On the other hand, the State of Texas has revised its version of the Uniform Trade Secrets Act to more closely track the DTSA. The amendments, which take effect on September 1, 2017, include revised definitions of a “trade secret,” “owner,” “willful and malicious misappropriation,” and “clear and convincing.” All four revised definitions draw the Texas statute closer to the DTSA, although the definition of a trade secret continues to include a “list of actual or potential customers,” unlike the DTSA. In addition, the section on remedies was amended to limit injunctions for actual or threatened misappropriation to situations in which “the order does not prohibit a person from using general knowledge, skill and experience that person acquired during employment.” Thus, just as state law has informed the DTSA, the DTSA has been used as a model for revising state law.
Courts Have Found Continuing Misappropriation Sufficient to Assert a Claim that Started with Pre-DTSA Conduct
One way in which the DTSA clearly differs from the UTSA is in its effective date provision. The UTSA expressly excludes a claim for “continuing misappropriation”: The UTSA “does not apply to misappropriation occurring prior to the effective date. With respect to a continuing misappropriation that began prior to the effective date, the [Act] also does not apply to the continuing misappropriation that occurs after the effective date.” In contrast, the DTSA applies “with respect to any misappropriation of a trade secret [as defined therein] for which any act occurs on or after the date of the enactment of this Act.” Federal courts have read this distinction as allowing claims that began before May 11, 2016, but continue afterward.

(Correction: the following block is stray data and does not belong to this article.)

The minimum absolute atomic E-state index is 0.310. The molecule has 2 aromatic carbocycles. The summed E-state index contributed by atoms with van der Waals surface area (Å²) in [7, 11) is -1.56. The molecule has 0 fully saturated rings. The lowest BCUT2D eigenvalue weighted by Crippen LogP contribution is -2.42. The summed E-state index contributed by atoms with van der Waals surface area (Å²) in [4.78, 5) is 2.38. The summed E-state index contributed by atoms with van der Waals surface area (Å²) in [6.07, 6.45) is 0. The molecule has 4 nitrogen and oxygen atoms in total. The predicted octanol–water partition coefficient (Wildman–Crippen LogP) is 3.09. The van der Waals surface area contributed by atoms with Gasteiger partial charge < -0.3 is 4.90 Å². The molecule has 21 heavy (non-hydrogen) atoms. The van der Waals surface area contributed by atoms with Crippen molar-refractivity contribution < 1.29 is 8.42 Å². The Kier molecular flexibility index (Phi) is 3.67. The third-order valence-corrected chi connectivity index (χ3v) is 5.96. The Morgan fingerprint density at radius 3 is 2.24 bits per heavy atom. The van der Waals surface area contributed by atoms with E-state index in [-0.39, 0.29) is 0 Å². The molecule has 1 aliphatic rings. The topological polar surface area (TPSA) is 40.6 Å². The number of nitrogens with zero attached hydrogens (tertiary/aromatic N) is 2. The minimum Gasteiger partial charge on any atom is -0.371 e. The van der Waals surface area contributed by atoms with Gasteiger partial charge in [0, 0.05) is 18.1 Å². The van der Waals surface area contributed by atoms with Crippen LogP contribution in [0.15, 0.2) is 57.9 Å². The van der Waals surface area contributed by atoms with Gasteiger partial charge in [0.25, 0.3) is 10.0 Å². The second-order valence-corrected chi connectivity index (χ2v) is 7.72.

In Henry Schein, Inc. v. Cook, acts of misappropriation started no later than May 10, 2016, but there were additional acts of misappropriation on May 12, 2016 and later. The court entered a TRO and preliminary injunction with no discussion of the continuing misappropriation issue. In Allstate Insurance Co. v. Rote, the defendant quit her position as an agent on February 29, 2016, months prior to the DTSA’s enactment. However, she refused to honor the geographic term of her non-compete agreement and retained confidential information. The court entered a preliminary injunction ordering return of the confidential information, but not relocation. The Rote court thereby “split the baby” between the pre-DTSA conduct and post-DTSA conduct without addressing the continuing misappropriation issue.